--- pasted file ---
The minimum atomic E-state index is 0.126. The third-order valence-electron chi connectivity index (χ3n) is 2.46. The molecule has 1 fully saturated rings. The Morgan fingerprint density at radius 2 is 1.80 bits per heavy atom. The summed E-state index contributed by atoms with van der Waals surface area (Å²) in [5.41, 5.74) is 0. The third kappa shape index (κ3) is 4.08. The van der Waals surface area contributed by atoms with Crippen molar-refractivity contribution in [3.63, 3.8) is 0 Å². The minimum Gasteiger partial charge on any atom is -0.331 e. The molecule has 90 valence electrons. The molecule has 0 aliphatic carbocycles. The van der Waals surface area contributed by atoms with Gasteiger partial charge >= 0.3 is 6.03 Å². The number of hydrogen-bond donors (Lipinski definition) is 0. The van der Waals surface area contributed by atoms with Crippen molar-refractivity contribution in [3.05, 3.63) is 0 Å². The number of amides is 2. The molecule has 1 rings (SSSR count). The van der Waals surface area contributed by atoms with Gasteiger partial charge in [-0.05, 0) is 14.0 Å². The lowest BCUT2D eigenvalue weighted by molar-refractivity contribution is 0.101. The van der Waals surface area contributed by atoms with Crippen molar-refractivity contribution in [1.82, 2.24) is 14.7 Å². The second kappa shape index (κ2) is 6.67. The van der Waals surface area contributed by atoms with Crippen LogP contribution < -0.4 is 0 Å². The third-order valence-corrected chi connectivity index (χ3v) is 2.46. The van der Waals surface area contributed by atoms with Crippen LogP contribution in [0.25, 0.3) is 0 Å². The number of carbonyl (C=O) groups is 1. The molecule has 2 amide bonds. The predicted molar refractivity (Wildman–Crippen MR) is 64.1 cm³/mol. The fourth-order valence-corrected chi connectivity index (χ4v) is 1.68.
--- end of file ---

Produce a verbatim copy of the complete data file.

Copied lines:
The minimum atomic E-state index is 0.126. The third-order valence-electron chi connectivity index (χ3n) is 2.46. The molecule has 1 fully saturated rings. The Morgan fingerprint density at radius 2 is 1.80 bits per heavy atom. The summed E-state index contributed by atoms with van der Waals surface area (Å²) in [5.41, 5.74) is 0. The third kappa shape index (κ3) is 4.08. The van der Waals surface area contributed by atoms with Crippen molar-refractivity contribution in [3.63, 3.8) is 0 Å². The minimum Gasteiger partial charge on any atom is -0.331 e. The molecule has 90 valence electrons. The molecule has 0 aliphatic carbocycles. The van der Waals surface area contributed by atoms with Gasteiger partial charge >= 0.3 is 6.03 Å². The number of hydrogen-bond donors (Lipinski definition) is 0. The van der Waals surface area contributed by atoms with Crippen molar-refractivity contribution in [3.05, 3.63) is 0 Å². The number of amides is 2. The molecule has 1 rings (SSSR count). The van der Waals surface area contributed by atoms with Gasteiger partial charge in [-0.05, 0) is 14.0 Å². The lowest BCUT2D eigenvalue weighted by molar-refractivity contribution is 0.101. The van der Waals surface area contributed by atoms with Crippen molar-refractivity contribution in [1.82, 2.24) is 14.7 Å². The second kappa shape index (κ2) is 6.67. The van der Waals surface area contributed by atoms with Crippen LogP contribution < -0.4 is 0 Å². The third-order valence-corrected chi connectivity index (χ3v) is 2.46. The van der Waals surface area contributed by atoms with Crippen LogP contribution in [0.25, 0.3) is 0 Å². The number of carbonyl (C=O) groups is 1. The molecule has 2 amide bonds. The predicted molar refractivity (Wildman–Crippen MR) is 64.1 cm³/mol. The fourth-order valence-corrected chi connectivity index (χ4v) is 1.68.